The Church of the Nativity in Bethlehem, the traditional birthplace of Christ, was added (along with the Pilgrimage Route) to UNESCO’s World Heritage List on Friday, a move that was celebrated by Palestinians who hailed it as a significant political and diplomatic achievement as much as a cultural one.

Perhaps the biggest tourist attraction in the West Bank, the shrine is administered by the Roman Catholic, Greek Orthodox and Armenian churches. It is run according to a 19th-century codex that assigns responsibilities for upkeep that are jealously guarded by each denomination.

The move is not untainted by politics. The venerated church is in what is now a Palestinian-administered part of the Israeli-occupied West Bank. It was the first such site to be nominated since Palestine was granted full membership in UNESCO eight months ago. Israel and the United States lobbied strongly against the church’s listing. The vote was 13-6. The Palestinians argued that the church is in urgent need of repairs, particularly a leaky wooden roof. The church is also the site that Palestinian gunmen, clerics and civilians occupied in 2002, taking refuge as Israeli tanks and troops pushed into Bethlehem.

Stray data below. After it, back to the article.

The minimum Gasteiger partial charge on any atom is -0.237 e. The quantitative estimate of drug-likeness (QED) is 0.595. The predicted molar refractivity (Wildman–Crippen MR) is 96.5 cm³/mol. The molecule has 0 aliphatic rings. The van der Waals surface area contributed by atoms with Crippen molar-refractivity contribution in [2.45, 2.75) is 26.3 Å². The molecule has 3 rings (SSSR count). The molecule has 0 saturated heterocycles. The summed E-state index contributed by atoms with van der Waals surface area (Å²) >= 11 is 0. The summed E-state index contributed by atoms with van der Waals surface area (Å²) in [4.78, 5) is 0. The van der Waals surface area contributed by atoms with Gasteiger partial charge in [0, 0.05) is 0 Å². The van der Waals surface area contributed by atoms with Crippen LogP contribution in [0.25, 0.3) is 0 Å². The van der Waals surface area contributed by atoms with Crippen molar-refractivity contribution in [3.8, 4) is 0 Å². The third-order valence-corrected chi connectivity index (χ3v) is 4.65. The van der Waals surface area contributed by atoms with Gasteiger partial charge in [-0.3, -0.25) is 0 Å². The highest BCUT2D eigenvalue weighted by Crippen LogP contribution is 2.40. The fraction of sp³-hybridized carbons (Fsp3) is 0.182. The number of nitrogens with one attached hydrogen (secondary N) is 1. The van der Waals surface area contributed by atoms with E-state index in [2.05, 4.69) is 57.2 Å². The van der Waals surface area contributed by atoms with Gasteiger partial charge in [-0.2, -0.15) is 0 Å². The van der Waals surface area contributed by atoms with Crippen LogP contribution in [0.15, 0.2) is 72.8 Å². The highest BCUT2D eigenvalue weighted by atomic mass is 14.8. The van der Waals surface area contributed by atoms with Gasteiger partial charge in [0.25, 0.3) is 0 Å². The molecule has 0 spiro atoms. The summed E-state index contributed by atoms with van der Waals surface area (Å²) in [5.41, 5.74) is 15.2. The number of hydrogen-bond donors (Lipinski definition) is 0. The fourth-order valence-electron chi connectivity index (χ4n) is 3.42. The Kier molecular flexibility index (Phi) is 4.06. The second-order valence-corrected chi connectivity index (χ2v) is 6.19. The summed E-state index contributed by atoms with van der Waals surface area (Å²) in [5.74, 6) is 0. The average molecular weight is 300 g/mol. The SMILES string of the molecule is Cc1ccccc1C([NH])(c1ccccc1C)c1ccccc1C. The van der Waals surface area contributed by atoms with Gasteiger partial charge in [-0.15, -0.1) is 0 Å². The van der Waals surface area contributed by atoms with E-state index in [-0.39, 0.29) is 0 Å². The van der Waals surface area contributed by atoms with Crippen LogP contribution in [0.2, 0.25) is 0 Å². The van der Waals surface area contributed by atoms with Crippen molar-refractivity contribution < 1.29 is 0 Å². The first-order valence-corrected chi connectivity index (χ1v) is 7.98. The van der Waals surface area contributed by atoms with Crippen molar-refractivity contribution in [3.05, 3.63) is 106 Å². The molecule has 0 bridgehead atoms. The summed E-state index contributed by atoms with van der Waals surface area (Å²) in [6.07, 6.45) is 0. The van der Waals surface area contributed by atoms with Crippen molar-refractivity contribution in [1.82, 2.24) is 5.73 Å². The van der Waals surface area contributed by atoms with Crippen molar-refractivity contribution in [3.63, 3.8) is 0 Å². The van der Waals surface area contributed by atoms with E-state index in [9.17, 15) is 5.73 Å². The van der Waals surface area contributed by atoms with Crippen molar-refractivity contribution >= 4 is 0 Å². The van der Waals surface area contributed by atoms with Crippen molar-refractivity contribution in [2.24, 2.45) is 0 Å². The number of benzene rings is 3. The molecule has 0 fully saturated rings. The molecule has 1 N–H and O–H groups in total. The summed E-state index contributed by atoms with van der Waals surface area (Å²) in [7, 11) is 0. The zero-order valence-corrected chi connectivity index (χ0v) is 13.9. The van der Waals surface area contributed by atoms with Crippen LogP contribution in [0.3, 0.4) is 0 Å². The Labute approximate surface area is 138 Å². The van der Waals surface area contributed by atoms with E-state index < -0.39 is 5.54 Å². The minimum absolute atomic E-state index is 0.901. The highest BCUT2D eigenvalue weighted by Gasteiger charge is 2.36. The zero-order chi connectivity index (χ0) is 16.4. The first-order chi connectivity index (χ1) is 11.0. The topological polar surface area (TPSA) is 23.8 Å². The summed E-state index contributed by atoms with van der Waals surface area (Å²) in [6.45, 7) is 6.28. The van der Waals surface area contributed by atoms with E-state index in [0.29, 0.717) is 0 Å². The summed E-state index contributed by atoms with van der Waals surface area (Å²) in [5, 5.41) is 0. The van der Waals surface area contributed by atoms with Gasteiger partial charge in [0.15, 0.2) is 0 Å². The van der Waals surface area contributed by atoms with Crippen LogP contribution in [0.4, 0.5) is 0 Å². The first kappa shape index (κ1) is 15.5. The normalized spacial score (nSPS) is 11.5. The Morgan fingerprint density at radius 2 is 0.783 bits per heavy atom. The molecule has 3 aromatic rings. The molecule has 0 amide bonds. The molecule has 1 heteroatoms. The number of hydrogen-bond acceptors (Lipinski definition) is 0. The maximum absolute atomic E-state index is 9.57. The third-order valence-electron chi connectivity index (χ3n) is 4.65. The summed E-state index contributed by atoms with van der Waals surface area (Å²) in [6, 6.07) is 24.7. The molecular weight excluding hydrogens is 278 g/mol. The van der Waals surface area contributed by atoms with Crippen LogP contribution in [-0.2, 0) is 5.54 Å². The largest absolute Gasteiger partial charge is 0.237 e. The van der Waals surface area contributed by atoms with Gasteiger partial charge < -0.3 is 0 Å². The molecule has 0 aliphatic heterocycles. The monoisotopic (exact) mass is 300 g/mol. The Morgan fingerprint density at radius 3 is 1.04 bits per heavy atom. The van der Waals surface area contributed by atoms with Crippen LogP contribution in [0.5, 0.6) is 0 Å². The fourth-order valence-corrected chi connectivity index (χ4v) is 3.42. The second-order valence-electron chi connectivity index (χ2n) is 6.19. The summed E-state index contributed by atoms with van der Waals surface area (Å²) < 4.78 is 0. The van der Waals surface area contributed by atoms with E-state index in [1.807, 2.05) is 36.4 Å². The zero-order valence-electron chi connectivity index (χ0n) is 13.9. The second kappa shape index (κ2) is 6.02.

The Associated Press file photo